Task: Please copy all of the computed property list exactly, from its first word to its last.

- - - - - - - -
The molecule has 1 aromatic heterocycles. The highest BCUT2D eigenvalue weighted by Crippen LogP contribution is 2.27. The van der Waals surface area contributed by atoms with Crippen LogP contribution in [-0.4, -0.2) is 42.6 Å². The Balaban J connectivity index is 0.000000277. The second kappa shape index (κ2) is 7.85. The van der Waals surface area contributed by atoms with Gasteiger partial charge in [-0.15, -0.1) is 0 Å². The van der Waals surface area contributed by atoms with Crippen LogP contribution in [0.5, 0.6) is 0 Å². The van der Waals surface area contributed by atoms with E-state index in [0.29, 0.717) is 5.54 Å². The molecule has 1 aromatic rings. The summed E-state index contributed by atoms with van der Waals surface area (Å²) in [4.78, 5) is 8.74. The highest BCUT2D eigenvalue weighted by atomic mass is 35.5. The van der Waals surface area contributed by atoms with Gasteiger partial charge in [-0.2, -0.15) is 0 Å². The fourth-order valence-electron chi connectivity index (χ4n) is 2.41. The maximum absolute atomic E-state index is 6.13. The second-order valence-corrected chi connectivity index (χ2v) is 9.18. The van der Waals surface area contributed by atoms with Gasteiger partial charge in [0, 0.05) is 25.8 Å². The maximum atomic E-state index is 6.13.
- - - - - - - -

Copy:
The molecule has 1 aromatic heterocycles. The highest BCUT2D eigenvalue weighted by Crippen LogP contribution is 2.27. The van der Waals surface area contributed by atoms with Crippen LogP contribution in [-0.4, -0.2) is 42.6 Å². The Balaban J connectivity index is 0.000000277. The second kappa shape index (κ2) is 7.85. The van der Waals surface area contributed by atoms with Gasteiger partial charge in [-0.15, -0.1) is 0 Å². The van der Waals surface area contributed by atoms with Crippen LogP contribution in [0.5, 0.6) is 0 Å². The van der Waals surface area contributed by atoms with E-state index in [0.29, 0.717) is 5.54 Å². The molecule has 1 aromatic rings. The summed E-state index contributed by atoms with van der Waals surface area (Å²) in [4.78, 5) is 8.74. The highest BCUT2D eigenvalue weighted by atomic mass is 35.5. The van der Waals surface area contributed by atoms with Gasteiger partial charge in [-0.2, -0.15) is 0 Å². The fourth-order valence-electron chi connectivity index (χ4n) is 2.41. The maximum absolute atomic E-state index is 6.13. The second-order valence-corrected chi connectivity index (χ2v) is 9.18. The van der Waals surface area contributed by atoms with Gasteiger partial charge in [0, 0.05) is 25.8 Å². The maximum atomic E-state index is 6.13.